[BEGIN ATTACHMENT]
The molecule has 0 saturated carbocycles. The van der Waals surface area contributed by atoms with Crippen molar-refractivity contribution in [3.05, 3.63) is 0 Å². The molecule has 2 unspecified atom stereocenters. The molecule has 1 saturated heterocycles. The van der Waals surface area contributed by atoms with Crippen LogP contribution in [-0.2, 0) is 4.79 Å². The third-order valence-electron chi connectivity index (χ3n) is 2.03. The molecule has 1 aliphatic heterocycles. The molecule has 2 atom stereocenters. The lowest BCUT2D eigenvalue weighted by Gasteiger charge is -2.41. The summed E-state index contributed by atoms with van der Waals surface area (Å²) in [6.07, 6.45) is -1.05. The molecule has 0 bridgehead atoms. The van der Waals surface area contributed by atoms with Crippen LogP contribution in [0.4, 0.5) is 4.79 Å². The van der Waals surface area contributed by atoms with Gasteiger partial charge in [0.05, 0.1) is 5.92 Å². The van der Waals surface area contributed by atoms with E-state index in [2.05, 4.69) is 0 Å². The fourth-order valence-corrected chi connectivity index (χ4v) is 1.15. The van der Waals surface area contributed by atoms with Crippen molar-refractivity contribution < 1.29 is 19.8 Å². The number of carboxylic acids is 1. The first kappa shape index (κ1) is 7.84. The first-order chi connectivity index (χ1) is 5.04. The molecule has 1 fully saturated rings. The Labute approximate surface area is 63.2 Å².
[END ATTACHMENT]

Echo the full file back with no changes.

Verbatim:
The molecule has 0 saturated carbocycles. The van der Waals surface area contributed by atoms with Crippen molar-refractivity contribution in [3.05, 3.63) is 0 Å². The molecule has 2 unspecified atom stereocenters. The molecule has 1 saturated heterocycles. The van der Waals surface area contributed by atoms with Crippen LogP contribution in [-0.2, 0) is 4.79 Å². The third-order valence-electron chi connectivity index (χ3n) is 2.03. The molecule has 1 aliphatic heterocycles. The molecule has 2 atom stereocenters. The lowest BCUT2D eigenvalue weighted by Gasteiger charge is -2.41. The summed E-state index contributed by atoms with van der Waals surface area (Å²) in [6.07, 6.45) is -1.05. The molecule has 0 bridgehead atoms. The van der Waals surface area contributed by atoms with Crippen LogP contribution in [0.4, 0.5) is 4.79 Å². The van der Waals surface area contributed by atoms with Gasteiger partial charge in [0.05, 0.1) is 5.92 Å². The van der Waals surface area contributed by atoms with E-state index in [2.05, 4.69) is 0 Å². The fourth-order valence-corrected chi connectivity index (χ4v) is 1.15. The van der Waals surface area contributed by atoms with Crippen molar-refractivity contribution < 1.29 is 19.8 Å². The number of carboxylic acids is 1. The first kappa shape index (κ1) is 7.84. The first-order chi connectivity index (χ1) is 5.04. The molecule has 1 fully saturated rings. The Labute approximate surface area is 63.2 Å².